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Heard on the private equity fundraising trail. Part II

Following up on my last post, here is Part II of standardized LP questions, statements, and “feedback”.


Do you offer co-investments?

Some LPs are very genuine in this regard. But more than extra upside and averaging down on fees, many LPs simply really really want to be GPs. Co-investments (CI) allow them to pretend they are – and maybe even argue for carry in their own organizations.


Frustratingly for GPs who subsequently offer these LPs CI, many, even those with very deep pockets, don’t have the institutional set-up or the experience to handle the process, and never actually get there when asked.


And for those who do invest, it will often rationalized as “investing with smart money”. I.e. we invested with the GP and obviously co-investment cannot then go wrong. If things turn adverse, these investors are likely to panic and, should the need arise, won’t have the ability to support an investment with more equity.


Though a way to entice a certain segment of LPs to commit to a fund, GPs should be very alert to the motivation and actual capabilities of LPs, regardless of check size, for CI.


What do you think of Fund XYX?

This one from Rehan Yar Khan at #Orios (Good one!), and I would think for the GP at least as toe-curling as when GPs disparage their competitors in front of LPs – see here.


What exactly are you meant to respond to this, and what does the LP want out of this question?


Here one cannot help but wonder if the LP is doing due diligence on Fund XYX and if asking for a formal reference would not be better.


At times, commitments are possibly just this random!

Fund manager selection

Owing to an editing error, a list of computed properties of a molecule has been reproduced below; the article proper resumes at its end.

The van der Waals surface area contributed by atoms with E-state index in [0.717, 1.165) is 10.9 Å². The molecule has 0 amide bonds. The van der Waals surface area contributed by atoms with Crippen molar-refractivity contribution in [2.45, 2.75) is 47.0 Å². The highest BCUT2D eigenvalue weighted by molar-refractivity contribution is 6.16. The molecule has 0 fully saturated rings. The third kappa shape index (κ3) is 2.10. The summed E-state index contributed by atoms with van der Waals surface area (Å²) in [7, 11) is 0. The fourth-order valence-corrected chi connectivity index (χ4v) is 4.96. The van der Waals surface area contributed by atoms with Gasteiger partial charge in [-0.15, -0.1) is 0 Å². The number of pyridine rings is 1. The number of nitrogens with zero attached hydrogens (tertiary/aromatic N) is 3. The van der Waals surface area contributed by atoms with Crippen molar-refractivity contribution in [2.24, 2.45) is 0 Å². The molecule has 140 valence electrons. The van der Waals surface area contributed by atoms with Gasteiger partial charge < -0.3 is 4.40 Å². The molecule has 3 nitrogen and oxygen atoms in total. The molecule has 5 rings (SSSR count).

Who are your competitors?

The very next question from “What do you think of Fund XYX?”, and, even if a sincere and relevant question, almost as awkward. If the GP does not know this, and potentially claims none – see here – it is not very credible. And if the LP does not know, or at the very least has a very good idea, the LP needs to do their homework, and should in the meantime probably pause investing!


For the GP that does get asked, and many will, this is a chance to position and differentiate oneself. Just make sure to do so without disparaging the competition!


That sounds (very) interesting – followed by drawn out awkward silence

Often said after a very one-way meeting where the GP has done most, if not all, of the talking.

Though (hopefully) analysts at heart, and thus on average a bit introvert than most, LPs are generally quite passionate and excitable about what they do and want to / need to engage.


Thus, unless a GP is facing the LP equivalent of a poker world champion, this is with a very high probability either a “tell” that the LP has not really listened. Or a polite way of saying no – just not having solid arguments of why or simply not wanting to say no directly.


In any case, this is probably not a good meeting for the GP. The best path forward is asking some open-ended questions along the lines of “how would it fit to your strategy?”. And maybe getting some useful feedback and potentially open the conversation.


Nothing, just awkward silence…

Much worse than “That sounds “very” interesting”. Potentially the LP has fallen asleep (this has been known to happen – even before all meetings went virtual). Or potentially the LP just has nothing to say – this only very rarely because they have been completely blown away by the pitch.


Hard to recover from and the best option is to try to ask some closed-ended questions, “Is this interesting to you?”, to get some feedback, or at least ascertain whether the person is sleeping!

 

There are a lot of bad pitch meetings and while GPs, Placement Agents, and LPs can do much to prepare for meetings, and make them better / of higher quality, reality is that it is often not done.


More on how to do this better in another post.


Stay illiquid!


Kasper


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